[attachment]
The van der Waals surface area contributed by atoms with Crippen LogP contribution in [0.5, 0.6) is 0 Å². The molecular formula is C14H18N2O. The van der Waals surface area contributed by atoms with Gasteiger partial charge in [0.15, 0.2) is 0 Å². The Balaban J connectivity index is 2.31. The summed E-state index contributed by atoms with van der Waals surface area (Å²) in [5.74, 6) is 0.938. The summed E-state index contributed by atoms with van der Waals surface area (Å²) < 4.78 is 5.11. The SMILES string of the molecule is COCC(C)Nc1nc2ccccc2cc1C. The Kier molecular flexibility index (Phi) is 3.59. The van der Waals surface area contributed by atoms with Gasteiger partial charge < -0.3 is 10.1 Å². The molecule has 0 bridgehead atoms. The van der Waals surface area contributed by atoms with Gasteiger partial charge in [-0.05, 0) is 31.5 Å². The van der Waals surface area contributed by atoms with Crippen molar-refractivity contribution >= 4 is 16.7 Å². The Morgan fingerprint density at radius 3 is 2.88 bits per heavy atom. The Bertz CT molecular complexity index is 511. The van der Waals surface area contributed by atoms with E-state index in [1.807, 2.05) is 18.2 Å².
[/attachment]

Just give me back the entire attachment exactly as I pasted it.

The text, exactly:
The van der Waals surface area contributed by atoms with Crippen LogP contribution in [0.5, 0.6) is 0 Å². The molecular formula is C14H18N2O. The van der Waals surface area contributed by atoms with Gasteiger partial charge in [0.15, 0.2) is 0 Å². The Balaban J connectivity index is 2.31. The summed E-state index contributed by atoms with van der Waals surface area (Å²) in [5.74, 6) is 0.938. The summed E-state index contributed by atoms with van der Waals surface area (Å²) < 4.78 is 5.11. The SMILES string of the molecule is COCC(C)Nc1nc2ccccc2cc1C. The Kier molecular flexibility index (Phi) is 3.59. The van der Waals surface area contributed by atoms with Gasteiger partial charge < -0.3 is 10.1 Å². The molecule has 0 bridgehead atoms. The van der Waals surface area contributed by atoms with Gasteiger partial charge in [-0.05, 0) is 31.5 Å². The van der Waals surface area contributed by atoms with Crippen molar-refractivity contribution >= 4 is 16.7 Å². The Morgan fingerprint density at radius 3 is 2.88 bits per heavy atom. The Bertz CT molecular complexity index is 511. The van der Waals surface area contributed by atoms with E-state index in [1.807, 2.05) is 18.2 Å².